Which brings up another question: Right now, I only have the two requests, but I have nine more queries floating out there, and they could easily generate another request or two by Sunday. If two or more agents offer me representation, how long can I politely take to decide which agent is the best fit. The last thing I want is to offend an agent I didn't use. I researched them thoroughly before I queried them. They are all excellent people. I want all these people in my bullpen should something fall apart.

Thanks a bunch for your quick reply, and, again, thank you for these wonderful forums,

Richard Christian Due
"From the moment I picked up your book until I laid it down, I was convulsed with laughter. Someday I intend reading it." —Groucho Marx

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Re: How long is too long before sending out a partial or full?

Post by Nathan Bransford » March 21st, 2010, 9:03 pm

Richard C Due wrote:Mr. Bransford, now you have me thinking again: I'm not so much worried about Agent #2, because I queried them through snail-mail, and they are no doubt used to a slower return. But Agent #1, who I queried first was through email, and will end up waiting ten days before getting her request for the full MS.
Here's what I'm wondering: should I consider sending Agent #1 a quick email stating that I got her request, and that I'm putting it together and will have it out by the end of the week? This idea seems a bit much to me, especially since I'm a total nobody. (All these agents have seen is the one page query.)

Which brings up another question: Right now, I only have the two requests, but I have nine more queries floating out there, and they could easily generate another request or two by Sunday. If two or more agents offer me representation, how long can I politely take to decide which agent is the best fit. The last thing I want is to offend an agent I didn't use. I researched them thoroughly before I queried them. They are all excellent people. I want all these people in my bullpen should something fall apart.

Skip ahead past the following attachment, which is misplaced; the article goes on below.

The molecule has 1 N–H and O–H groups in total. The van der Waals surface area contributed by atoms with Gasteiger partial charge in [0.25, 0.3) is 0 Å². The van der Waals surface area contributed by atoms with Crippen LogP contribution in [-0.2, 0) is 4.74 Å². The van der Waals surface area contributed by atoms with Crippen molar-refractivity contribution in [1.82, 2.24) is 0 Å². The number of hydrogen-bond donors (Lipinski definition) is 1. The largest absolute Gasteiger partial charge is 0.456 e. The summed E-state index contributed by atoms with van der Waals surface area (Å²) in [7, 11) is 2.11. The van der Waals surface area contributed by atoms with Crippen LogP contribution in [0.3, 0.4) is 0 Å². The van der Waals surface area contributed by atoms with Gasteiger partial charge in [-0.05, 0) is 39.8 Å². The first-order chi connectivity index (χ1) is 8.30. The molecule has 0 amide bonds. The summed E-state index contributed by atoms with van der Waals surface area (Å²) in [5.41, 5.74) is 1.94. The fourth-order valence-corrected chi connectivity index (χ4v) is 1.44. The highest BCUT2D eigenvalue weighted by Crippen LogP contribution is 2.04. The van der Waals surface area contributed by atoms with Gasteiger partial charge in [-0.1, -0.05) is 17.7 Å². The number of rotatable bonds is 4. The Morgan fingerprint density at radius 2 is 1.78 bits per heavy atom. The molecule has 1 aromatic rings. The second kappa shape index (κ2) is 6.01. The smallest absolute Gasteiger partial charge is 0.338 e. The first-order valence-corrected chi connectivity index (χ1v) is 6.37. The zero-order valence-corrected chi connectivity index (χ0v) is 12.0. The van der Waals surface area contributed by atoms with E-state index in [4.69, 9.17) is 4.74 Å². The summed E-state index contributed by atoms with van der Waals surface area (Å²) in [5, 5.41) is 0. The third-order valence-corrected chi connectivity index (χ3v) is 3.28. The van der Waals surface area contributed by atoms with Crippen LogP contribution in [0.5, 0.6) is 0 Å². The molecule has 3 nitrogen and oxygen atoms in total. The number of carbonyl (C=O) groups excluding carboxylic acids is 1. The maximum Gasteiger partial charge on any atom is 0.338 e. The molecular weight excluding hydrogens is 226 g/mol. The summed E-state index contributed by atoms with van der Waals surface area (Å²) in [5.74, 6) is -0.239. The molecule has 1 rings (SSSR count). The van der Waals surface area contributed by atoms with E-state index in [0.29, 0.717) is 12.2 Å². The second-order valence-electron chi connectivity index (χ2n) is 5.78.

Thanks a bunch for your quick reply, and, again, thank you for these wonderful forums,

Richard Christian Due
1. No need to send an update. Just send it when you send it.

2. I'd say make a decision within a week. Shouldn't take longer than that.

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Re: How long is too long before sending out a partial or full?

Post by Dixon Ticonderoga » March 22nd, 2010, 12:13 am

Thank you, sir. I value your opinion.
"From the moment I picked up your book until I laid it down, I was convulsed with laughter. Someday I intend reading it." —Groucho Marx

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Re: How long is too long before sending out a partial or full?

Post by Dixon Ticonderoga » April 6th, 2010, 7:52 pm

Well, it took me a week and a half but I got the full and partial out the door. I'm glad I took the extra time and sent off my best work. The temptation to send them off immediately was ENORMOUS, but I successfully fended off that knee-jerk reaction.
The agents have each had the material for a week now, and I expect I'll probably get form letter Rs within a month or two, but I won't have to suffer second guessing myself.
As an added benefit, the next requests for material will be able to go out the door right away!
"From the moment I picked up your book until I laid it down, I was convulsed with laughter. Someday I intend reading it." —Groucho Marx

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Re: How long is too long before sending out a partial or full?

Post by BlancheKing » April 6th, 2010, 10:31 pm